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More about doctors in Pittsford


I received favorable comments from the article about doctors in Pittsford, so I decided to expand on it.

I don't know why Pittsford attracted so many physicians. Maybe it was because doctors attracted doctors, or perhaps there were more people of wealth in this community, or maybe it was just a desirable place to settle. Whatever the reason, the fact remains we seemed to have had many doctors from the years 1792 to 1877.

Dr. John Ray came from Salem, Washington County in 1792. He was probably closely related to the Stone contingency and the cousins, Simon and Israel, who were the co-founders of this community. There was a great many marriages between the Rays and the Stones. Dr. Ray was the first doctor in Northfield, which became Pittsford. He treated patients on the west side of the Genesee River and to reach them, he had to ford that river, which was a dangerous feat when it was swollen from winter storms.

The house on Church Street, which is presently the Administration Building for the Presbyterian Church, is reported to have been the Ray home and office. Dr John and his wife Sabra, resided there and raised four sons and one daughter. As an aside, this home is the oldest of the "Pittsford Style of Architecture" homes, as named by Paul Malo, an architectural historian from Syracuse University.

Dr. Ray was elected town clerk at the organizational meeting on Northfield in 1796 and continued in that position until 1819. His hand written records about the town, its politics, development, minutes, cattle marks, etc. are all carefully preserved in my office in Town Hall.

Dr. Ray and his wife, both died in the same year, she predeceasing him by a few months. They are interred in the Pioneer Cemetery. Dr Ray was the first master of the Morningstar Lodge #223, the predecessor of the Northfield Lodge still in existence in Pittsford. John Ray served as a sergeant in the Revolutionary War in Capt. Edward Mott's Company, which was raised to defend the harbor at New London in 1776. He died at age 78 in 1821. He was known for his good humor as well as his ability to treat patients. He claimed that he was in more danger from drowning while trying to cross the unbridged Genesee River, than his patients were endangered by diseases.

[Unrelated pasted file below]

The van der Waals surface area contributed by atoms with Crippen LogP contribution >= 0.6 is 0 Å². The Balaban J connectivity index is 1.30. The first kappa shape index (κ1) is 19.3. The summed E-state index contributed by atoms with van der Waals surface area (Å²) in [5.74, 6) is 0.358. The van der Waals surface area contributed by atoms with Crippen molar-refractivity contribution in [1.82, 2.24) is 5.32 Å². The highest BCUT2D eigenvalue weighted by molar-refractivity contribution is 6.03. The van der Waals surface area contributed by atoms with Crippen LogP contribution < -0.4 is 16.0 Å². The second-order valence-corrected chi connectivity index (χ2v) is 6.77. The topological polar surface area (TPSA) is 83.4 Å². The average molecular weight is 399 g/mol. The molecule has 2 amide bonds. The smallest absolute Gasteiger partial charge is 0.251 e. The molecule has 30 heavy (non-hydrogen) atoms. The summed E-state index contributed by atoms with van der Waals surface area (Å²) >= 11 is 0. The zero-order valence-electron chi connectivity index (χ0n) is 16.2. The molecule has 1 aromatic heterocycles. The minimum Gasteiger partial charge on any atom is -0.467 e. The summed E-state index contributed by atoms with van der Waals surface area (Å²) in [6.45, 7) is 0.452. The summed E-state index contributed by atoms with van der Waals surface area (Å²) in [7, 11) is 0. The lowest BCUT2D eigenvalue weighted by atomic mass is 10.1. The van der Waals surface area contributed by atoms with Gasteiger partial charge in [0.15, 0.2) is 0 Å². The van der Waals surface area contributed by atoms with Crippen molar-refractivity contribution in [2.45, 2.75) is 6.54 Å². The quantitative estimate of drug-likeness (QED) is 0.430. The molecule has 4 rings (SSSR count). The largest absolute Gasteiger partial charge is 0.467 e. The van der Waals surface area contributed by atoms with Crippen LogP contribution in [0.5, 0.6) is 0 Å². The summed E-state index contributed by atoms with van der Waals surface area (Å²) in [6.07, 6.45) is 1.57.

Dr. Jonas Sawens and Dr. Daniel Rood were the next two doctors to arrive in our community in 1793. Dr. Rood did not practice much medicine. He became a farmer and lived in the house which was the original farmhome of Mr and Mrs. Charles W. Silco and is located at the entrance to the development of Silco Farms sub-division. Dr. Sawens married Martha "Patty" Rood in 1795, the first marriage recorded in the community. He bought land for $.50 an acre, built a home and lived in it for over 50 years. He became the first constable and collector of taxes in 1796. Jonas died in 1847 and Patty 20 years later. They are buried in Mt. Hope Cemetery.

The Huntingtons came in 1831. Dr. Andrew Huntington was born in Norwich, CN in 1761. He attended Dartmouth College and married Lydia Davis of Lebanon, NH. He was a surgeon in the Revolutionary War and was with General Washington at his retreat from Long Island in 1781. He and Lydia had two sons who became doctors. Andrew Huntington II was born in 1789, also attended Dartmouth, also married a woman named Lydia, who died in Pittsford in 1838. Andrew married a second time and also a third time. He began practice with Dr. John Ray with the understanding that he would teach medicine to Dr. Ray's son.

Dr. Wales Munroe Huntington, son of Andrew II was born in Pittsford in 1820. He married Dorothy Ann Hopkins, granddaughter of Brig. General Caleb Hopkins. Wales was graduated from Geneva College of medicine in 1842. Wales and his wife are buried in the Pittsford Cemetery.

There were more doctors whose names I shall just mention here. Dr. R.C. Reynolds 1831; Dr. J.E. Camp 1824; Dr. C.H. Thompson 1865; Dr. Paul Carpenter and Dr. Bruce Johnstone. 1877. At another time I will write about two women from Pittsford who became physicians and one who was the first female pharmacist in all of NY State.